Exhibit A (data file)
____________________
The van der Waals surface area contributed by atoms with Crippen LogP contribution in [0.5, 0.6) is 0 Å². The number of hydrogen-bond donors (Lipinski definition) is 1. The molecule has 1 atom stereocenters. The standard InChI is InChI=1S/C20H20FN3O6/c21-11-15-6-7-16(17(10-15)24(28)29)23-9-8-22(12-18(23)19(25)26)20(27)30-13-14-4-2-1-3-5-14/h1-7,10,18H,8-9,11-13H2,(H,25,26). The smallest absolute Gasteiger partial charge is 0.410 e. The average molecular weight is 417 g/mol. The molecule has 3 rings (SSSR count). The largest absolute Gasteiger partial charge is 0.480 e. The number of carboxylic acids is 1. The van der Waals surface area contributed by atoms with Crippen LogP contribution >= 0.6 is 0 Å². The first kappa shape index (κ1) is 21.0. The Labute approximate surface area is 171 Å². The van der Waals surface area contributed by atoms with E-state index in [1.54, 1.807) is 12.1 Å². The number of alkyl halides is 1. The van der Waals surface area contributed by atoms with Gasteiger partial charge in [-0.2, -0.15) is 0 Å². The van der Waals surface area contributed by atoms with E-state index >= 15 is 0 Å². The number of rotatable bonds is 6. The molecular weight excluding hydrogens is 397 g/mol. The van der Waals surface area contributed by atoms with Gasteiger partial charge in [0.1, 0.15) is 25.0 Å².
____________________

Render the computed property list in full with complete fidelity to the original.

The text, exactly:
The van der Waals surface area contributed by atoms with Crippen LogP contribution in [0.5, 0.6) is 0 Å². The number of hydrogen-bond donors (Lipinski definition) is 1. The molecule has 1 atom stereocenters. The standard InChI is InChI=1S/C20H20FN3O6/c21-11-15-6-7-16(17(10-15)24(28)29)23-9-8-22(12-18(23)19(25)26)20(27)30-13-14-4-2-1-3-5-14/h1-7,10,18H,8-9,11-13H2,(H,25,26). The smallest absolute Gasteiger partial charge is 0.410 e. The average molecular weight is 417 g/mol. The molecule has 3 rings (SSSR count). The largest absolute Gasteiger partial charge is 0.480 e. The number of carboxylic acids is 1. The van der Waals surface area contributed by atoms with Crippen LogP contribution >= 0.6 is 0 Å². The first kappa shape index (κ1) is 21.0. The Labute approximate surface area is 171 Å². The van der Waals surface area contributed by atoms with E-state index in [1.54, 1.807) is 12.1 Å². The number of alkyl halides is 1. The van der Waals surface area contributed by atoms with Gasteiger partial charge in [-0.2, -0.15) is 0 Å². The van der Waals surface area contributed by atoms with E-state index >= 15 is 0 Å². The number of rotatable bonds is 6. The molecular weight excluding hydrogens is 397 g/mol. The van der Waals surface area contributed by atoms with Gasteiger partial charge in [0.1, 0.15) is 25.0 Å².